Scoop works great for mul­ti­ple cup­cakes

Winnipeg Free Press - Section G - - HOMES - REENA NERBAS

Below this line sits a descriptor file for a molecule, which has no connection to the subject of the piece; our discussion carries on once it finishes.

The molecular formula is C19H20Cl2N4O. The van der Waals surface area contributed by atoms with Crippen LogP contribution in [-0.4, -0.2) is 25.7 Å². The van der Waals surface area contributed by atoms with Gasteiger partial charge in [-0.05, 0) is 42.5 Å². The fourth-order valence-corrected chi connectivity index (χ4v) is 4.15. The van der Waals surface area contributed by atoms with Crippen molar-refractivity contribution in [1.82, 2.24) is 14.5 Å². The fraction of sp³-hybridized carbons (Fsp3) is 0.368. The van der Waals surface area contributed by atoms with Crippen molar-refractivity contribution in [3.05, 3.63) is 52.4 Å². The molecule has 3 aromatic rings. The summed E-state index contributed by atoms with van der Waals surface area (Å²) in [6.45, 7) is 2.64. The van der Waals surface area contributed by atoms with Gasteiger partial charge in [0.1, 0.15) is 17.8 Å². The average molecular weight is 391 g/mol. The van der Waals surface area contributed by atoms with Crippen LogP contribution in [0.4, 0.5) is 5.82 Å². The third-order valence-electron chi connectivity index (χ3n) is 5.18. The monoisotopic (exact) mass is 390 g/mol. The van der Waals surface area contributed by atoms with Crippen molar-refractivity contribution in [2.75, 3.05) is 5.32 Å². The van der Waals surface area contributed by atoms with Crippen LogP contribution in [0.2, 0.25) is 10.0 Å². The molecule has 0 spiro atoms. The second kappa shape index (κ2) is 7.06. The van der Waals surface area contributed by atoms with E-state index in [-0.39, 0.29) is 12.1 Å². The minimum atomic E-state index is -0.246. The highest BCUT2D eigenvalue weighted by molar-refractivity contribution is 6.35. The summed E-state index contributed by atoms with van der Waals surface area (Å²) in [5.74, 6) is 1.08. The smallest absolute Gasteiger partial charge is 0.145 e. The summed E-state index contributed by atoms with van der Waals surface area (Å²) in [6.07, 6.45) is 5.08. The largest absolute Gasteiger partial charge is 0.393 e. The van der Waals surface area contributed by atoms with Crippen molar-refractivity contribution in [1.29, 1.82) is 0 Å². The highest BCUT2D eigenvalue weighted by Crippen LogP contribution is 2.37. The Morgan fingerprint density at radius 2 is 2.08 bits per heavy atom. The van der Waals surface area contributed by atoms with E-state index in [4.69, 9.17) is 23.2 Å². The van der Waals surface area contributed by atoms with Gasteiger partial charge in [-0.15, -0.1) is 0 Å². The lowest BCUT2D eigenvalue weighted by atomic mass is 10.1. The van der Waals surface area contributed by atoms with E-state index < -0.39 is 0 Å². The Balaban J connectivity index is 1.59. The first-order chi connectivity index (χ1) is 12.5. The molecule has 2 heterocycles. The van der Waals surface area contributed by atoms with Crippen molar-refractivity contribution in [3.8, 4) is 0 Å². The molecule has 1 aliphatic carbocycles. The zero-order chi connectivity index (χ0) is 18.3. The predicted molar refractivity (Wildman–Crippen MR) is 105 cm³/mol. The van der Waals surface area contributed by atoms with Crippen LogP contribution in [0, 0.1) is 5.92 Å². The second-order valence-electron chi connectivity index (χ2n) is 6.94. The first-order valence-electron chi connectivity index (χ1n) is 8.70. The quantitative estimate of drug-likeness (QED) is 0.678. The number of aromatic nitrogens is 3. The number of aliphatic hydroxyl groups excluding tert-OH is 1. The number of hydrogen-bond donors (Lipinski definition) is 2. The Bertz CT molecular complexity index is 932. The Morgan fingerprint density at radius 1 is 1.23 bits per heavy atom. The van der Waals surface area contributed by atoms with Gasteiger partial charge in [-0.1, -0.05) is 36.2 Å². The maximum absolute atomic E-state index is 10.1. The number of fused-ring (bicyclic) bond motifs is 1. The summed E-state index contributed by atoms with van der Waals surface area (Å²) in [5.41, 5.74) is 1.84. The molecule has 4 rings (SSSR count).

Q– I need to bake 800 cup­cakes for a big gath­er­ing com­ing up in the next few months. What is the fastest way to fill cup­cake lin­ers? Lynda (St. Fran­cis Xavier, MB) AN­SWER — Here are some op­tions: Pur­chase a re­tractable quar­ter cup ice cream scoop “disher” to quickly fill lin­ers. Or use a turkey baster to squeeze the bat­ter neatly into the cup­cake lin­ers. Make batches ahead of time; plain cup­cakes freeze well. QUES­TION— I am hav­ing dif­fer­ent thoughts about clean­ing two doors that lead into my of­fice. Th­ese doors have dirty plas­tic win­dows that I would like to clean up. I have used win­dow cleaner; how­ever that seems to be the wrong prod­uct. I’ve spread some win­dow cleaner on a cloth and at­tempted to clean the plas­tic pan­els, I was not suc­cess­ful. Bud, Win­nipeg AN­SWER — The an­swer de­pends on whether or not you mean Plex­i­glas or plas­tic. If the win­dows are plas­tic; use vine­gar (or 50/50 wa­ter and am­mo­nia) and a great qual­ity mi­crofiber win­dow cloth and mi­crofiber dry­ing cloth. If the win­dows are Plex­i­glas; head to a marine or paint store and pur­chase plas­tic cleaner. Or clean the win­dows with full strength Woo­lite and a damp sponge. Dry with a soft mi­crofiber cloth. QUES­TION — I am clean­ing my china cabi­net and I have a wine de­canter that is pur­ple and gold. I no­tice there is dried wine at the bot­tom, from the last time I used it which would be many years ago. The de­canter was a gift to me in 1968 so I guess it is vin­tage glass. I have soaked the in­side with vine­gar to no avail, and my bot­tle brush can only get in so far. I worry that if I pour boil­ing wa­ter in­side, the de­canter will break. Do you have a so­lu­tion to this prob­lem? Val, Win­nipeg AN­SWER — Pour one quar­ter cup house­hold am­mo­nia into the bot­tom of the de­canter. Leave the sub­stance for 30 min­utes. Us­ing an elas­tic band; se­cure a scrubby pad to a wooden spoon to reach the bot­tom of the de­canter. Shake and dis­card con­tents. Rinse with wa­ter un­til clean. QUES­TION — While I was away on a re­cent hol­i­day, my freezer accidentally turned off. The smell was in­de­scrib­able, I have thrown ev­ery­thing out and washed the in­side of the freezer with hot wa­ter and Lysol soap, rinsed and then washed with lemon juice and vine­gar. Then I wiped the freezer with bak­ing soda and rinsed again. It still smells. Any sug­ges­tions would be ap­pre­ci­ated. Thanks. Carol, Win­nipeg AN­SWER — Stuff the freezer with LOTS of crum­pled up news­pa­per. The ink in news­pa­per will ab­sorb the stub­born odor. Leave news­pa­per for at least a few days. Af­ter re­mov­ing the news­pa­per, leave a bowl of tomato juice in the freezer for a few days. I en­joy your ques­tions and tips. Keep them com­ing. Need a pre­sen­ter on the topic: Ef­fec­tive Speak­ing or The Power of

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